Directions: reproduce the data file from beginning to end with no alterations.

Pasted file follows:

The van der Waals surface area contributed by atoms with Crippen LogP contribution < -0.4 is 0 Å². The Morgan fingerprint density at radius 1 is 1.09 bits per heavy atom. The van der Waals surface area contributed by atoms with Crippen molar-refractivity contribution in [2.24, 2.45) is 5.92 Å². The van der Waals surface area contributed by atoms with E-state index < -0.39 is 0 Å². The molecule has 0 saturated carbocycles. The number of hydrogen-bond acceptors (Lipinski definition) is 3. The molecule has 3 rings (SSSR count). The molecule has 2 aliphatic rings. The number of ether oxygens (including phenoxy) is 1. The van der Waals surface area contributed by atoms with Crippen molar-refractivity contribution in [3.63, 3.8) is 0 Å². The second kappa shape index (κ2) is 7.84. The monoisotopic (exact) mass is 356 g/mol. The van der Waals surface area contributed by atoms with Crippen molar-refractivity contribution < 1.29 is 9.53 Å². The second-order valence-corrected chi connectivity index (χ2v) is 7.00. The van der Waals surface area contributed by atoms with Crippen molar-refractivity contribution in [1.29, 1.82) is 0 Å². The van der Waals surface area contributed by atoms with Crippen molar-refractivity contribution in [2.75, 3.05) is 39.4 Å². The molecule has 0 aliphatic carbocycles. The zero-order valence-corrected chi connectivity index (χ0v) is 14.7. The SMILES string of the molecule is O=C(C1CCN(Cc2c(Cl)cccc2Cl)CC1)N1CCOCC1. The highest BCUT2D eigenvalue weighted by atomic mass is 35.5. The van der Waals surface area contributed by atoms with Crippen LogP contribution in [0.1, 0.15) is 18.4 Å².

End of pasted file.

The van der Waals surface area contributed by atoms with Crippen LogP contribution < -0.4 is 0 Å². The Morgan fingerprint density at radius 1 is 1.09 bits per heavy atom. The van der Waals surface area contributed by atoms with Crippen molar-refractivity contribution in [2.24, 2.45) is 5.92 Å². The van der Waals surface area contributed by atoms with E-state index < -0.39 is 0 Å². The molecule has 0 saturated carbocycles. The number of hydrogen-bond acceptors (Lipinski definition) is 3. The molecule has 3 rings (SSSR count). The molecule has 2 aliphatic rings. The number of ether oxygens (including phenoxy) is 1. The van der Waals surface area contributed by atoms with Crippen molar-refractivity contribution in [3.63, 3.8) is 0 Å². The second kappa shape index (κ2) is 7.84. The monoisotopic (exact) mass is 356 g/mol. The van der Waals surface area contributed by atoms with Crippen molar-refractivity contribution < 1.29 is 9.53 Å². The second-order valence-corrected chi connectivity index (χ2v) is 7.00. The van der Waals surface area contributed by atoms with Crippen molar-refractivity contribution in [1.29, 1.82) is 0 Å². The van der Waals surface area contributed by atoms with Crippen molar-refractivity contribution in [2.75, 3.05) is 39.4 Å². The molecule has 0 aliphatic carbocycles. The zero-order valence-corrected chi connectivity index (χ0v) is 14.7. The SMILES string of the molecule is O=C(C1CCN(Cc2c(Cl)cccc2Cl)CC1)N1CCOCC1. The highest BCUT2D eigenvalue weighted by atomic mass is 35.5. The van der Waals surface area contributed by atoms with Crippen LogP contribution in [0.1, 0.15) is 18.4 Å².